Gallery

2
SELECTED ONE OFFS
3
SELECTED AVAILABLE WORKS
4
SMALL WORKS AVAILABLE
3
SELECTED WORKS IN COLLECTIONS
1
SELECTED WORK SHOWN IN SERIES

 

 The sculptures of Michael Craig Carrier are an amalgamation of scavenged debris, altered through juxtaposition and applied surface treatment and reshaped into new images. Repurposed green waste, electronic waste, auto parts and rusted tin cans become objects of art and contemplation. His particular choice of material reflects a nostalgia for the enduring waste familiar to wooded lots and alleyways.

During a visit to Carrier’s studio I was most compelled by the richly variegated, painted surfaces of his sculptures. They echo the look and feel of rusted metal, dried or decaying plants and plastics distorted by heat and fire. Layers of paint and glue, some with imbedded particles, coat the sculptural forms, embellishing and preserving them.
His work space is densely crowded with art on display and in-process projects.
Pine cones strung up like freshly caught fish in red plastic netting hang from above, irregular, island-shaped fragments of rusted metal hover just an inch or two out from the wall and a series of paint-splattered, splintered retreads resembling broken and dried palm leaves all competed for my attention.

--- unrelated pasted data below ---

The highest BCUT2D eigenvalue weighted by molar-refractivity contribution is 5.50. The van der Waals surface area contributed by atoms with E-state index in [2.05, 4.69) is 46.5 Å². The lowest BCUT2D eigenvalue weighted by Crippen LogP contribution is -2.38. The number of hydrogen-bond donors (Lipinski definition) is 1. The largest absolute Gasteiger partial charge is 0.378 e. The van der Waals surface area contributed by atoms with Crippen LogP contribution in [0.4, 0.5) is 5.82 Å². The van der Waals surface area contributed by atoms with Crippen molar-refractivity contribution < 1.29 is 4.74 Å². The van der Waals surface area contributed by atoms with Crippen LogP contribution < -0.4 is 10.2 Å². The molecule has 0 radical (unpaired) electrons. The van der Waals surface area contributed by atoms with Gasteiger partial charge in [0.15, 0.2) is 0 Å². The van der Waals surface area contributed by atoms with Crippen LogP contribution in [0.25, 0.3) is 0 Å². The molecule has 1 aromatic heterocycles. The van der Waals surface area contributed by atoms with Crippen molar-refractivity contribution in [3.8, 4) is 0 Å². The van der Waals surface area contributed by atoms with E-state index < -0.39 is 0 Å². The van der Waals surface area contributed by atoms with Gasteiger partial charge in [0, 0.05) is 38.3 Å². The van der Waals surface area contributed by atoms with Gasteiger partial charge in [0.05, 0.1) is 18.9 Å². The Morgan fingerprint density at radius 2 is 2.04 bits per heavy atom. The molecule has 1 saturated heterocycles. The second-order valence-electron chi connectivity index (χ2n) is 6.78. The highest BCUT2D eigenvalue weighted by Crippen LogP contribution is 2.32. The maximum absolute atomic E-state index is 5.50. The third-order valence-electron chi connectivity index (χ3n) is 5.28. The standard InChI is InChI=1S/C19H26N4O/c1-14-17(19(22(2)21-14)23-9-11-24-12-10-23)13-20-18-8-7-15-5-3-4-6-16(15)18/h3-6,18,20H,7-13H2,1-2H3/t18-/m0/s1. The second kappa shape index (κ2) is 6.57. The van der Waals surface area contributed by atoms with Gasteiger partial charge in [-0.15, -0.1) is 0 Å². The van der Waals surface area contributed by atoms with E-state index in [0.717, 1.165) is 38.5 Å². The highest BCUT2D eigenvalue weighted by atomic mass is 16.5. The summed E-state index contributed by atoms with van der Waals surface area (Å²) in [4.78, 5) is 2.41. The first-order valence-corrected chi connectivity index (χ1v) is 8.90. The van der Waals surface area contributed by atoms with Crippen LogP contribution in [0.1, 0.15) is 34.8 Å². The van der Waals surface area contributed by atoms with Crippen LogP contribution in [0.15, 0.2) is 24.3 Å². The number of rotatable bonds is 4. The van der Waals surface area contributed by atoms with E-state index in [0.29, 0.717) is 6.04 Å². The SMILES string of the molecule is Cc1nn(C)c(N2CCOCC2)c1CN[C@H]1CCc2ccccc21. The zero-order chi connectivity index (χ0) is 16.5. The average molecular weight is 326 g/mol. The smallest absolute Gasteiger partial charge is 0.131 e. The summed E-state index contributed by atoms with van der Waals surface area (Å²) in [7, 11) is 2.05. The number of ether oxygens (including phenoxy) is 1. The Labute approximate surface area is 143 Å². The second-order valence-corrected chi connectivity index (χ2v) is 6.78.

Upon leaving Carrier’s studio, I have an increased desire to turn over and examine the textured surfaces of everything old in reach. I reflect on things made and abandoned. I am cognizant of a certain beauty resulting from the natural distress and weathered effects of time on all things.

EILEEN DOKTORSKI  2014
ARTIST & INDEPENDENT CURATOR
ART DEPARTMENT CHAIR
MT SAN JACINTO COLLEGE
MT SAN JACINTO, CA


 

"But as they are, the beaten and weathered surfaces possess an overall elegant patina, while also embracing strong associations with trash and consumer driven disposability. I could see these pieces becoming even larger, in the tradition of contemporary African installation artist El Anatsui.  I also find it of note that the wall sculptures maintain this geometric regularity, and while haptically charged, they never fully succumb to the organic modulation on their two-dimensional support."

 

KRISTEN T WOODWARD
RESIDENT CURATOR ARTIST2ARTISTS
PROFESSOR OF ART  ALBRIGHT COLLEGE
READING, PA